As Don Phillips, the Dazed and Confused casting director credited with discovering McConaughey while relaxing at the Austin Hyatt bar, told Vanity Fair: "...Matthew's got those three things that make a star: You got to be smart, you got to have talent, and the girls got to want to fuck you." It's an assessment blunt enough to make McConaughey a bit uncomfortable and shift to a good-ol'-boy triumvirate he's more comfortable with. "Born in Uvalde, raised in Longview, went to school in Austin!" he proclaims proudly. It's a statement spoken so guilelessly, so pure-dee Texas, it could have been a line from Wooderson himself.

"You know... I just figured out who Wooderson was recently."

Really? You had him down pat in Dazed and Confused!

"Well, he's a pretty simple guy. He had four things: pot, women, rock & roll, and hot cars," McConaughey ticks them off on his fingers. "It's like, my older brother Pat used to come wake me up and say, `Hey, come listen to this!' and we'd go out to his car, listen to a little Jimi, some old Mellencamp. I thought the stereo in his car was the best sounding stereo I'd ever heard -- not that it was anything really special but it just sounded good!"McConaughey's reverie is evident in his eyes, sparkling at some long-ago evening after midnight.

"I mean, when you're a kid and someone asks what's your favorite movie, well, truly it's King Kong, for as much enjoyment as I got out of it. So I had this heightened, glorified image of those things. And while [Wooderson] wasn't my brother, it's who I thought my brother was, out smoking cigarettes, one leg propped up, driving around, and stuff."

It's the walk. "All right, all right, all right...!" McConaughey cracks one of Wooderson's famous lines from Dazed and Confused at my request. Jake Brigance may be the role that makes him a star, but it was Wooderson that made everyone pay attention. As an aging stoner whose post-high-school years never matched his glory days on the football field, McConaughey gave the seemingly one-dimensional Wooderson a curious empathy.

Wooderson's Dazed and Confused lines are so famous, they're almost a code of their own, especially his neo-philosophical "just gotta keep on livin'... l-i-v-i-n'!" But the frames that say the most about Wooderson have no dialogue. McConaughey's pretty-boy face and baby blues gave Wooderson's beautiful loser a golden glow; when he strolls with a stud's strut through the local hang-out to the music of Bob Dylan's "Hurricane," Wooderson almost comes off the screen, he's so alive. And it's that innate understanding of character, evidenced in his first role, that seems to come so easily to McConaughey. Seems to.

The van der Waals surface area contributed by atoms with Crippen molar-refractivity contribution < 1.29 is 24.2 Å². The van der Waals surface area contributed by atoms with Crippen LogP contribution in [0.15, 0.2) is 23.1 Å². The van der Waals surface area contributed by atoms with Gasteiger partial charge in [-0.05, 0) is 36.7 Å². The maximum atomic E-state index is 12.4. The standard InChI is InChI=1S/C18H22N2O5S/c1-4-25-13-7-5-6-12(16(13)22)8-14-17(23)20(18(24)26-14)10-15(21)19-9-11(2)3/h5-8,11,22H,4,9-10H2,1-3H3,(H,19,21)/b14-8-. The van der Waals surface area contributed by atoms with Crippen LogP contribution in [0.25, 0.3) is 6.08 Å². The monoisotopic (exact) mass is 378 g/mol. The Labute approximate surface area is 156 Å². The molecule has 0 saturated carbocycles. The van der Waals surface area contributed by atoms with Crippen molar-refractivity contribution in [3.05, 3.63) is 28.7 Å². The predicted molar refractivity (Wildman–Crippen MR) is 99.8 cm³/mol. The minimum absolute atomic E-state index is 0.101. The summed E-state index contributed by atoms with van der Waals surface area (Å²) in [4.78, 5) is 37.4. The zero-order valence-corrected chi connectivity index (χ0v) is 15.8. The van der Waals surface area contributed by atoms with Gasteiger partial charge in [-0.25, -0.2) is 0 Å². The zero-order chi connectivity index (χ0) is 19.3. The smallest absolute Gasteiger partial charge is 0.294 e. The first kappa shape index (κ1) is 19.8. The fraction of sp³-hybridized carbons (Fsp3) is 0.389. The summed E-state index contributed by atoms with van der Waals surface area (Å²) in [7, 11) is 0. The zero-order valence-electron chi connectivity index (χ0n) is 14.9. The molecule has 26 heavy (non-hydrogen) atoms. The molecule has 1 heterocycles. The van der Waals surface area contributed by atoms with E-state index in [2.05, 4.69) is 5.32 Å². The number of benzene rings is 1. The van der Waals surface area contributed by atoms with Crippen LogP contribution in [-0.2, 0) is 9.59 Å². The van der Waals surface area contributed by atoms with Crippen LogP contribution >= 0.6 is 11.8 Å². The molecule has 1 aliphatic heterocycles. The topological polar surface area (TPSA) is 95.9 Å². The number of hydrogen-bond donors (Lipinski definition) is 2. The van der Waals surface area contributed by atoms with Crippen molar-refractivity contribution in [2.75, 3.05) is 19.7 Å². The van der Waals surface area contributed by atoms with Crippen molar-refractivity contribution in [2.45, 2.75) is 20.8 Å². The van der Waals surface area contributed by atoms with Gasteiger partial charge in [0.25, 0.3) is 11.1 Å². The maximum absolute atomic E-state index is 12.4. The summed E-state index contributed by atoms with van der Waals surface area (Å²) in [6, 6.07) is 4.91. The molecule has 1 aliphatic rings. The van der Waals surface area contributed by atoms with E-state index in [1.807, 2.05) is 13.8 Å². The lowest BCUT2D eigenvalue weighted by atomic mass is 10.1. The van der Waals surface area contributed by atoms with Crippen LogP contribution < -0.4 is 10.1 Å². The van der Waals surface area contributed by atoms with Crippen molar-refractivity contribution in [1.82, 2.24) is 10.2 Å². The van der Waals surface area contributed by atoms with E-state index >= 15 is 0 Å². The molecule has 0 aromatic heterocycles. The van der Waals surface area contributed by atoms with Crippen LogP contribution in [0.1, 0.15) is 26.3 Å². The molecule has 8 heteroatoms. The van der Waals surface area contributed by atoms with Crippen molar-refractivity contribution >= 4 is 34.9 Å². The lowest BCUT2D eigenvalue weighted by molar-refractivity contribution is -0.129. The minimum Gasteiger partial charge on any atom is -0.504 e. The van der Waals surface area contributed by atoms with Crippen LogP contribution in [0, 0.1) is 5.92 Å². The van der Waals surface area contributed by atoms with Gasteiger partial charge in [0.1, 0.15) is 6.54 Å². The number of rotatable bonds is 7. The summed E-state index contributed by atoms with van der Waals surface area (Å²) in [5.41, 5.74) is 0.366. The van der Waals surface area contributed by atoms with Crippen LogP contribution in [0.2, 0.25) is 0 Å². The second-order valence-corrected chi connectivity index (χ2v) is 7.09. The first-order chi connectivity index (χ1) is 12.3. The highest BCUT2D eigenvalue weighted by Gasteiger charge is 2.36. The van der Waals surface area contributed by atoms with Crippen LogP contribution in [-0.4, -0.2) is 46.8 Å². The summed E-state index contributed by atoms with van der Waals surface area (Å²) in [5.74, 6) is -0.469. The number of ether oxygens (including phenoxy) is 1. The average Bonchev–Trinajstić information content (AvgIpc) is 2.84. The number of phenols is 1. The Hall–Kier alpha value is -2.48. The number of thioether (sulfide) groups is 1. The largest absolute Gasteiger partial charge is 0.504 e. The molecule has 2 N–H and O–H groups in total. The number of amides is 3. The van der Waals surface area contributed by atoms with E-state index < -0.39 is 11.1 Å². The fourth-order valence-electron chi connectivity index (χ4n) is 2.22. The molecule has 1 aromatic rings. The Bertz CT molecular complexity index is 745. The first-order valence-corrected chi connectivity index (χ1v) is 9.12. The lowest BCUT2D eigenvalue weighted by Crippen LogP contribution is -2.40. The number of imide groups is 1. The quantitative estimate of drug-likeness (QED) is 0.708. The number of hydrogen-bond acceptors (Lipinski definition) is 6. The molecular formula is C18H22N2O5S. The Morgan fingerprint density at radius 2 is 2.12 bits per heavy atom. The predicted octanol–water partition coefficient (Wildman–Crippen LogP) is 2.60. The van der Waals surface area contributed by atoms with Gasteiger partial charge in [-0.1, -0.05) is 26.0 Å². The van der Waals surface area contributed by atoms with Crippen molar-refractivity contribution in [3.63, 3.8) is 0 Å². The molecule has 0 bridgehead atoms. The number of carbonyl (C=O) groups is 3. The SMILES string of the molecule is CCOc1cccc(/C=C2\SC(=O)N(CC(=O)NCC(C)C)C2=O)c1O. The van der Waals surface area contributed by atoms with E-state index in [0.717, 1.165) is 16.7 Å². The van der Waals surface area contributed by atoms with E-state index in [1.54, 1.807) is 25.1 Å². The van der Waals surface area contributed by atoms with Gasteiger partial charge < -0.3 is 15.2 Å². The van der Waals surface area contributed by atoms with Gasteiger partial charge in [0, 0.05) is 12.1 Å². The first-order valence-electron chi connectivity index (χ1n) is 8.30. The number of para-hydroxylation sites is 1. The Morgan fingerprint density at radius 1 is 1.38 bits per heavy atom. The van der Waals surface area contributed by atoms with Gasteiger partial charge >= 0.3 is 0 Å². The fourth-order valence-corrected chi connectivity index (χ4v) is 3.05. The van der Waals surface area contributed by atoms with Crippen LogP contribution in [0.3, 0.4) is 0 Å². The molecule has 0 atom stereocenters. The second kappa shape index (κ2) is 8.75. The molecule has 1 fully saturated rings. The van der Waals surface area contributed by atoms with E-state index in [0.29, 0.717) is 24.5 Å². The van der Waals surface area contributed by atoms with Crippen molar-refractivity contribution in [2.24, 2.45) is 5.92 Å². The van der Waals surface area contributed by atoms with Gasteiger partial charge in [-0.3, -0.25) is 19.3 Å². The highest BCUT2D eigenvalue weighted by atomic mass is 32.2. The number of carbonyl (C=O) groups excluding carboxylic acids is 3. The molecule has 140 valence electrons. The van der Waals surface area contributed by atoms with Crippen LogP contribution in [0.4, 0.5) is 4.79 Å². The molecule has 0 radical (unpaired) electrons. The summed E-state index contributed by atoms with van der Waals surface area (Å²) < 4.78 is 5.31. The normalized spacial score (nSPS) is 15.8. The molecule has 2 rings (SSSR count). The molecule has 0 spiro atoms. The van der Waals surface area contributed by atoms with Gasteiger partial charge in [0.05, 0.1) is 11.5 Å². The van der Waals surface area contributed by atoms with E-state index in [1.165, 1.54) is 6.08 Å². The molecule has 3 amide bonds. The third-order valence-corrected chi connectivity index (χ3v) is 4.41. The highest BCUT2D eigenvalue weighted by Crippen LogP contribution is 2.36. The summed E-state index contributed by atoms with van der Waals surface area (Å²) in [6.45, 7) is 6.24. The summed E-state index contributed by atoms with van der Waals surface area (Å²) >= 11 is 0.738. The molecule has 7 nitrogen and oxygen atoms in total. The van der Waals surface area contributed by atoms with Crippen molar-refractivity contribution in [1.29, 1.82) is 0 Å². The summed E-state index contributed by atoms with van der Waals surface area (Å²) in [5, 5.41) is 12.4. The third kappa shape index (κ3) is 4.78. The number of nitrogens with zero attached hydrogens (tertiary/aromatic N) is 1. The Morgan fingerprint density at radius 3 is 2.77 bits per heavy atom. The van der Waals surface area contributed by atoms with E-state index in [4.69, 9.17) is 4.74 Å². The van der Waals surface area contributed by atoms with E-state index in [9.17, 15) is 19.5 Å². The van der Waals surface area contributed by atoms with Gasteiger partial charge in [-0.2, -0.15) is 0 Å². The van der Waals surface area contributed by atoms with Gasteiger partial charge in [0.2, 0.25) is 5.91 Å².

"If I could pinpoint where that acting thing comes from... well, I probably couldn't do it, you know? I've had great characters -- lucky -- stuff to really sink my teeth into.... I guess acting is just making it as realistic as possible. Actors are paid to play make-believe. You're a better actor if you can play better make-believe. Make that as real as possible. Jake... Vilmer...." McConaughey pauses and emits some deranged, Vilmer-like hoots (from Return of the Texas Chainsaw Massacre) for my delight.

Or Buddy Deeds in Lone Star, I offer. He nods, and derails his train of thought to praise director John Sayles, as a man who, "...knows a little something about everything. Very well-spoken on any subject from the leg of that chair," he gestures across the room, "to the history of film." Then McConaughey confesses to not having seen the film in which he appears in flashbacks as the father of the character played by actor Chris Cooper -- a co-star who coincidentally resurfaces in A Time to Kill.

"You know," McConaughey rubs his scrubby beard thoughtfully, "he's the easiest actor I've ever had to react to. Doesn't he have a great face? One reason he's so easy to react to is because, there are actors who, as soon as the scene changes, they just change up, turn it off, over. Chris has his own thing going on to himself, never intrusive, but he's off in his own corner. He doesn't give anything away off the camera, in that segue from on- to off-camera. And since there's been nothing off-camera to say he's bullshitting, I find it very easy to believe when something happens with Chris."

It's the talk. "What do you get from Independence Day?"McConaughey turns around and interviews me a little, as the conversation meanders back to film, and just how much the subject of the film should count.

"Independence Day was pure pleasure," I told him. "Like Chainsaw."

"Right -- and that's fun. But if you can combine the two, that's the ideal situation for a character. Chainsaw -- visceral experience. Let's have some fun! What are the rules for playing a character like that? Well, the rules are: Every prop is in the scene for me because my character can break anything anytime he wants. So, with full license," McConaughey's voice speeds up into the reverie, "it was like being a kid. No rules. And it was visceral, animal, in a way... Chainsaw was so much fun."